My wife Rachel and I visited Oaxaca in late December 2010. It was an inspiring visit on many levels. We found delicious, inventive food everywhere we turned; we visited nearby villages that specialize in vibrant, soulful crafts – weavings, pottery, hand-made knives, etc. – it’s a region alive with creativity.
So it shouldn’t have come as a huge surprise when we found ourselves touring the huge installation of unusual sculptures made entirely of large radishes in the zocalo (town square) in the heart of Oaxaca city. “Noche de los Rabanos” (Night of the Radishes) is an annual holiday tradition (on December 23 each year) in Oaxaca and attracts a gigantic crowd of admirers who wait in line for as long as two hours to tour the impressive spectacle. The night we attended also saw a visit from the governor of the state of Oaxaca, which involved stopping holding back all other viewers until he had passed through and making for an even longer wait. Fortunately we squeaked through before he arrived.
There were well over fifty of these elaborate installations in all, made by skilled craftsmen and craftswomen from all over Oaxaca. Many of them depict political uprisings or other events of historical significance. Some render actual buildings in exacting detail. Others are of various animals, farm work, saints, traditional ceremonies and nativity scenes. Then there were oddball ones like a huge dragon, a chessboard with pieces, Pink Floyd’s “The Wall” and a funny gnome-like fellow. There are also scenes created using dried flowers and corn husks, some of which are included in the photo gallery (link below), but the radishes stand out.
Special red radishes are grown for the event that can measure up to twenty inches in length. What I marveled at was the fleeting, temporal nature of these sculptures. The more elaborate ones take a team of people up to forty-eight hours to create, and they work non-stop in shifts throughout the day and night due to the high perishability factor. Someone is always misting the radishes to keep them from wilting, and of course it doesn’t help that daytime temperatures are quite warm. A first prize winner is chosen and for all their work they get their picture in the local paper. No cash prize, no special ceremony – art for art’s sake! We watched a few groups feverishly rushing to finish in the hours leading up to the event and there’s no question that the reward is in the process, not the end result. There was a joyous, engaged energy coming from everyone involved – lots of laughing, joking and good times. And two years later, a whimsical radish couple grace our NYE poster, bringing with them the spirit of this uniquely Oaxacan event.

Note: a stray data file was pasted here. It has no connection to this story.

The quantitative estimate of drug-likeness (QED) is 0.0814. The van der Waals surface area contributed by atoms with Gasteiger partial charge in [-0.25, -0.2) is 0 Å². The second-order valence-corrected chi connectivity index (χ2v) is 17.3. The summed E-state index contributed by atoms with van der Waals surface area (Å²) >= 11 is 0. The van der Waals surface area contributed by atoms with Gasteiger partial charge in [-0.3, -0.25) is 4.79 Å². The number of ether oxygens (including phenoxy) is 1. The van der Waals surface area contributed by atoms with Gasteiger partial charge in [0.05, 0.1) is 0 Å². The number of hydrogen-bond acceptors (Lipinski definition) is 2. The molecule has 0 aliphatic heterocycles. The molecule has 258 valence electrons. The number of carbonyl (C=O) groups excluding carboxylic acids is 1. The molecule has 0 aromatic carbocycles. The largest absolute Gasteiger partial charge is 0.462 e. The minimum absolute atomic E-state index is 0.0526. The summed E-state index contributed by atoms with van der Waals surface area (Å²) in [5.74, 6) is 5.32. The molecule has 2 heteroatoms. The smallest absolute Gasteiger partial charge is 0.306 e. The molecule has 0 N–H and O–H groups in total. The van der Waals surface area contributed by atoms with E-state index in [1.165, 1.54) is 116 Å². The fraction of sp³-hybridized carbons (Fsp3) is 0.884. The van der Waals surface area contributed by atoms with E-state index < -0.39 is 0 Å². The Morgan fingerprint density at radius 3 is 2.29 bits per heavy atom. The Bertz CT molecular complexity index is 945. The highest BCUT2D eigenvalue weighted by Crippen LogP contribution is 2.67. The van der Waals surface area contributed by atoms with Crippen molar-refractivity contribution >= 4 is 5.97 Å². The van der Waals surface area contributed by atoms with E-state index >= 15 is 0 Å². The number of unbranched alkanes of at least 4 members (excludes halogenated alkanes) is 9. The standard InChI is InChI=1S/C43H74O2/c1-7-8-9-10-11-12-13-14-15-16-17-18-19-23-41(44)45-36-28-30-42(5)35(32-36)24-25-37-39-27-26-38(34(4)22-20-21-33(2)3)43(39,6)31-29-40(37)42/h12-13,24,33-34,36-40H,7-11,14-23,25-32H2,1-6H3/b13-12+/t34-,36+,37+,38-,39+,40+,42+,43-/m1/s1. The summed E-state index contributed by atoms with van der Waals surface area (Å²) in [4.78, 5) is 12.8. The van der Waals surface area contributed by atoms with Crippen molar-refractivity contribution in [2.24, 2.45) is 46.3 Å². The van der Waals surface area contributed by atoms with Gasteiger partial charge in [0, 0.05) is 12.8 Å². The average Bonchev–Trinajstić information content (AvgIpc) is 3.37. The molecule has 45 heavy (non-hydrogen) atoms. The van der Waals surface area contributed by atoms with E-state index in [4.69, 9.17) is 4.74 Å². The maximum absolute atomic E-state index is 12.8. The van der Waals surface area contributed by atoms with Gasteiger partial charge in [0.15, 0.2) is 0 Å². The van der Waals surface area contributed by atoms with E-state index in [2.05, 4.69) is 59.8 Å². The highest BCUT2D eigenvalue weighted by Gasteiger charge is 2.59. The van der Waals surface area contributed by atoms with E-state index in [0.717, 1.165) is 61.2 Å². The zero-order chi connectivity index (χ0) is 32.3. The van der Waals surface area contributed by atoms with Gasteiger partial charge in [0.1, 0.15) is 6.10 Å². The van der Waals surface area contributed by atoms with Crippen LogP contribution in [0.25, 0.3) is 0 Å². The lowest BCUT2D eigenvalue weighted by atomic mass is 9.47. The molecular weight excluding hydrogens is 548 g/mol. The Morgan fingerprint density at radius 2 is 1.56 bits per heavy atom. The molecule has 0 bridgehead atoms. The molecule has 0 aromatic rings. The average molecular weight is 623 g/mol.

Oaxaca is known as the land of seven moles, each of which is distinctly different. Some may include seeds or nuts, chocolate or plantains, as well as a wide variety of new world spices and flavorings. While some moles may be sweet and rounded, others can be spicy and astringent. Although the other ingredients all contribute to the full flavor profile, chiles are certainly the backbone to any mole.
When Comal was still in germination, John, Andrew and I all agreed that the foods of Oaxaca should play an important role on our menu. I don’t dispute that there are delicious and distinctive dishes to be found in all regions of Mexico, but Oaxaca’s stands out as the most developed, complex and soulful regional cuisine.
Above: Chilhaucle Negros grown by Beth LaDove of Modern Farmhouse in San Rafael
For me, one of the most exciting parts of working with Mexican food is my continuing self-education regarding chiles. Each variety brings very distinct elements to any dish, and this is no more apparent than in the realm of moles.
Although some of the chiles used in Oaxacan moles are readily available in the United States, others are elusive. For example, the chilhuacle negro, which is used to make mole negro, can only be found in Oaxaca. None are exported, in fact these chiles will not even be found in markets in Mexico outside of Oaxaca. Likewise with the costeño chiles, used to make mole amarillo.